FOR THE first time in its august history of more than 100 years, the Adlon, a glitzy hotel within sight of Berlin’s Brandenburg Gate, used Kurzarbeit, a scheme in which the German government pays the bulk of wages of people who temporarily stop working or work reduced hours. “Our business was almost completely gone,” explains Daniela Welter, the hotel’s head of personnel, referring to the hard lockdown imposed last November that banned hotel stays for leisure travellers. Thanks to Kurzarbeit, the Adlon was able to save the jobs of all its 347 staff. Today it is hiring again.
Kurzarbeit dates back over a century and has been mimicked round the world during the covid-19 crisis. In Germany it has been stretched to unprecedented lengths. Whereas some 1.5m German workers at 56,000 firms were furloughed at the peak of the global financial crisis in May 2009, around 6m employees of 610,000 businesses took advantage of the scheme in April 2020, when lockdowns were at their strictest. Last month 2.3m people, or 7% of the German workforce, were still partially or fully furloughed, according to the IFO Institute, a think-tank. The cost to the federal employment agency is €35bn ($42bn) and counting. In June Germany’s labour minister announced an extension of the scheme until the end of September.
Workers and their representatives applaud the extension. A recent study by the IMK, the research institute of the Hans-Böckler-Stiftung, a foundation close to trade unions, found that Kurzarbeit saved 2.2m jobs at the height of the pandemic, compared with 330,000 jobs at the peak of the global financial crisis of 2007-09. As for the government, without the scheme it may have spent even more on its relatively generous unemployment benefits.
Employers are more circumspect. Most agree that Kurzarbeit has its uses. Sebastian Dullien, director of the IMK, says that it enables businesses to hold on to workers and restart seamlessly as the economy reopens, even as their American counterparts struggle to find staff. The BDA, one of Germany’s two main employers’ associations, welcomes the extension.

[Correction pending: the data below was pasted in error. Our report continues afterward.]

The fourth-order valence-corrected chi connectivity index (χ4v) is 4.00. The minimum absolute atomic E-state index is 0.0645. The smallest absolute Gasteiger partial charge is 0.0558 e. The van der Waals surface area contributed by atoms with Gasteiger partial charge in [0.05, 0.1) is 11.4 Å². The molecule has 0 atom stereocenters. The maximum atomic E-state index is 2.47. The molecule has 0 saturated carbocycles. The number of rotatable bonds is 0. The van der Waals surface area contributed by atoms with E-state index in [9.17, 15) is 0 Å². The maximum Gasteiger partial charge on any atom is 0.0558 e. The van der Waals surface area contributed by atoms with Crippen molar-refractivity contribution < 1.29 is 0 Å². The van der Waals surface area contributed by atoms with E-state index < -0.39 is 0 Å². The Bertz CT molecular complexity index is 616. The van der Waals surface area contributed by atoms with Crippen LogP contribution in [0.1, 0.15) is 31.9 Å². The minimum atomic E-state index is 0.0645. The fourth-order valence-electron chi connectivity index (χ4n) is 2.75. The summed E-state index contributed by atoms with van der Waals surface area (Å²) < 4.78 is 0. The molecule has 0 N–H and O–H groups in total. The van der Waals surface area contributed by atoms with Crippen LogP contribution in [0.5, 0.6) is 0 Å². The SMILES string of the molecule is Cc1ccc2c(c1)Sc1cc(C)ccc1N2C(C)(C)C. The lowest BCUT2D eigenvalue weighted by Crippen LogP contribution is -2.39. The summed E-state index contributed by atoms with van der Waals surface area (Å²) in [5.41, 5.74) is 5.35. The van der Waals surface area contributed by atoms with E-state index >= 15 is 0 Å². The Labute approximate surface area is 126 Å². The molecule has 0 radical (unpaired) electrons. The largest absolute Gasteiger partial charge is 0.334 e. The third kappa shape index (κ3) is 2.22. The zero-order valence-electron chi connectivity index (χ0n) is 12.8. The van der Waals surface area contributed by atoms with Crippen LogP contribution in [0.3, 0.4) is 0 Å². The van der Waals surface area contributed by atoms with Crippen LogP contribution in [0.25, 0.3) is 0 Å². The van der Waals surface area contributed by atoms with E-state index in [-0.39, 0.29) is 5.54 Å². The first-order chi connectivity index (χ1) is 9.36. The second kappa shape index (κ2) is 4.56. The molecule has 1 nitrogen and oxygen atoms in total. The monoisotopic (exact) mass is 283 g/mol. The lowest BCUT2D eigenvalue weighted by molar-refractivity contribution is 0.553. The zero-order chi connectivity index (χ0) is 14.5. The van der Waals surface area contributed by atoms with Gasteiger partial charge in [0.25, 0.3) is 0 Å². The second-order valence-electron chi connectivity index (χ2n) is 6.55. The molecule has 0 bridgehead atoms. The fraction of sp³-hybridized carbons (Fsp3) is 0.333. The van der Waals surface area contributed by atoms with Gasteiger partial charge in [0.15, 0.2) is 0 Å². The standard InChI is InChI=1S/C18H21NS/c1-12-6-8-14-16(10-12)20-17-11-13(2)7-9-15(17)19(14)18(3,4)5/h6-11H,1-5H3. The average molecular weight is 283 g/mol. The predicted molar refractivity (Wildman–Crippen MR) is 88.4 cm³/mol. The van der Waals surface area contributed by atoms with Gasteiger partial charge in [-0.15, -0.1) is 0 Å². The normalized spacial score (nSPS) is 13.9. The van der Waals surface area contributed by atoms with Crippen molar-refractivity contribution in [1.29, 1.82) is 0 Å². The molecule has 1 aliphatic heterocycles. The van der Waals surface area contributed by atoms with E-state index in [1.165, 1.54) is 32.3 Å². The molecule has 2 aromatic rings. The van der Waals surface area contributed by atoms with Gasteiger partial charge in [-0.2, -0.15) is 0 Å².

The lobby group nevertheless warns against funding the furloughs with higher unemployment-insurance contributions, which would would add to firms’ already high labour costs. More surprising, the BDA opposes the full payment of furloughed workers’ social-security contributions by the government until the end of the year, as demanded by the trade-union federation. This would reduce companies’ labour costs but create “wrong incentives” to enrol in the scheme, the BDA cautions.
That in turn could have potentially undesirable consequences for the firms’ competitiveness. Although companies pay more than 30% of the labour cost of furloughed staff, and so have no reason to keep entirely zombie employees on the books, the scheme can discourage businesses from adapting to the post-pandemic reality.
Research by Oliver Stettes of the Cologne Institute for Economic Research, another think-tank, found that firms which tapped Kurzarbeit were 15 percentage points more likely to cut jobs than those which did not. It is not as if the scheme encourages firing. The likelier explanation is that only the worst-affected companies, such as the Adlon or Lufthansa, Germany’s flag-carrier, whose fleet was more or less grounded for months, chose to take part. That in turn suggests that if they can help it, German firms prefer not to. ■
This article appeared in the Business section of the print edition under the headline “Making short work of it”
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